WSU 49, Stanford 22: Post-game Thoughts
The Cardinal have their back against the wall now. Stanford dropped to 4-6 Saturday because its defense couldn't get off the field and head coach David Shaw and the offense couldn't keep up with Mike Leach's offense at full sail.
This is the fourth straight loss to Washington State -- a streak that before it started would have been considered impossible by Stanford fans. There may not be a more powerful example of how far Stanford has fallen behind in the Pac-12 North than its inability to keep this game competitive in the fourth quarter. Stanford can't beat a bad Washington State team and that has a lot to do with problems on the field and on the sideline (more on that soon).
There's no denying the Cardinal are short-handed. There are players logging a lot of time on the field on both sides of the ball who ideally should be getting a few plays a game, or none at all. Defensive coordinator Lance Anderson had a number of bad matchups to try to cover and not much available with which to patch over the holes.
In some ways the game was closer than the scoreboard showed while at the same time it is an accurate reflection of how the game played out.
Once Stanford finally broke through in the second quarter and Shaw put the game on Davis Mills' right arm it seemed the Cardinal could get back into the game. When Stanford was within three points at 25-22 there were a couple minutes of hope that a miracle rally could happen.
But the 83-yard kickoff return nuked the rally and Stanford again trailed by two scores, obviously never to get that close again.
Let's start with the first quarter. Stanford's defense got blitzed for two touchdown drives in the same quarter that Shaw called for two punts on Washington State's side of the field. The defense's struggles were not shocking, or they should not have been given who wasn't available and the issues that have hounded the unit all season. Yet, Shaw's decision making suggested he saw things differently. The first punt was from the Cougars' 34-yard line. In my opinion, those punts showed a lack of awareness of what type of game this was going to be and how very unlikely it was that the defense could consistently stop Washington State, or stop them at all.
The second quarter was much improved in terms of the offense making plays and a lot of that had to do with Mills. Washington State's defense is bad and again Stanford was able to pick on bad DBs. However, Mills and his receivers were making some great plays, too.
Is there any doubt that Mills is a great talent? No. Is there any doubt that there is some great playmaking ability among the young receiver corps? No. Mills' interceptions were bad plays he'd love to have back, but his work with Michael Wilson, Simi Fehoko and Connor Wedington was often fun to watch and encouraging for next season. Fun has been in short supply for most of this season.
The offensive line often gave Mills plenty of time and Washington State had to bring extra pressure for one of its sacks. Wedington had maybe the best offensive game of his career and his catch in the first quarter was tremendous. There are guys who can do good to great things on offense and pretty much all of them are expected back next season.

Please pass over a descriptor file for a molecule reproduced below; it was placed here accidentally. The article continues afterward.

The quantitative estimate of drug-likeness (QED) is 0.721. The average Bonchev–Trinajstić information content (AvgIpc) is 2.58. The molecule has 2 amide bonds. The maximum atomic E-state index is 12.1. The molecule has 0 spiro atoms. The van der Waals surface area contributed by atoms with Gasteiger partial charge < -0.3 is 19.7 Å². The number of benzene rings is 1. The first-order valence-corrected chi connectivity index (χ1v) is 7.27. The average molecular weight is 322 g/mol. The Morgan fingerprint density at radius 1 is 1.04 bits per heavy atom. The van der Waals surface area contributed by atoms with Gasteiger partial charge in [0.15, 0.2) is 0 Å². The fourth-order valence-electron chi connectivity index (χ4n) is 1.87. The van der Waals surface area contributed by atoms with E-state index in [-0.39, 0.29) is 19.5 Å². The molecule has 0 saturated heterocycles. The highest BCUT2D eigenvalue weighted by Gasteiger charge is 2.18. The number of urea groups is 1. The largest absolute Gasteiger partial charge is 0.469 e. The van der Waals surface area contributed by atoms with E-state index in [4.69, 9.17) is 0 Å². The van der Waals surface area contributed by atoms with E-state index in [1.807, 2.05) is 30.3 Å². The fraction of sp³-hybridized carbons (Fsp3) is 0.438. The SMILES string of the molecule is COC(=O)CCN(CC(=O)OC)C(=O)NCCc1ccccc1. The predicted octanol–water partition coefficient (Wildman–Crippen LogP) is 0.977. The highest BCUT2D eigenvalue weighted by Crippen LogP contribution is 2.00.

But a combination of mistakes and interesting coaching decisions stood out as well. Stanford managed to put together a 99-yard TD drive despite consecutive delay of game penalties from inside the four yard line was bizarre to watch. Mills was getting to the line so late that it's tough to put it all on him.
Shaw's time management at the end of the first half ended up not mattering, but in the third quarter it was possible to think that how he handled that final drive was going to be a major problem. He took two timeouts into the locker room when using just one might have given Stanford a chance to kick a field goal. It was remarkable to watch.
The bottomline is that again Stanford was held to the low 20s in scoring and the talent is not matching up with the results, which is something Shaw pointe out as well this week.
On defense it was a lot like watching a man dangle from a cliff's edge and each quarter one of his fingers lost its grip, until finally he plunged to his death. Too gruesome? Well, I'm sure Anderson feels somber about what he watched.
Washington State started the game with the fewest sacks allowed in the Pac-12. It's not as if it was easy what Anderson was asking his guys to do when they dropped seven or eight defenders. Stanford needed to give the defensive backs all the help they could get and the inside linebackers needed to be protected as well. It's not a fast group of playmakers and the middle of the field will look a lot different next season.
Jonathan McGill's interception and Casey Toohill's sack stand out as major plays by the defense, but they were very few and far between.
Anthony Gordon (44-of-60 for 520 yards and 5 TDs) and the Cougars converted 9-of-13 third downs and several of them were advantageous distances for the defense. It was a key stat of the game that Stanford could not get off the field a week after a similar problem in Boulder.
Stanford's youth movement showed up on defense. There was McGill's interception, of course, and also Josh Pakola got his first action and got a good tackle. Tristan Sinclair had a pass deflection that was nearly an interception.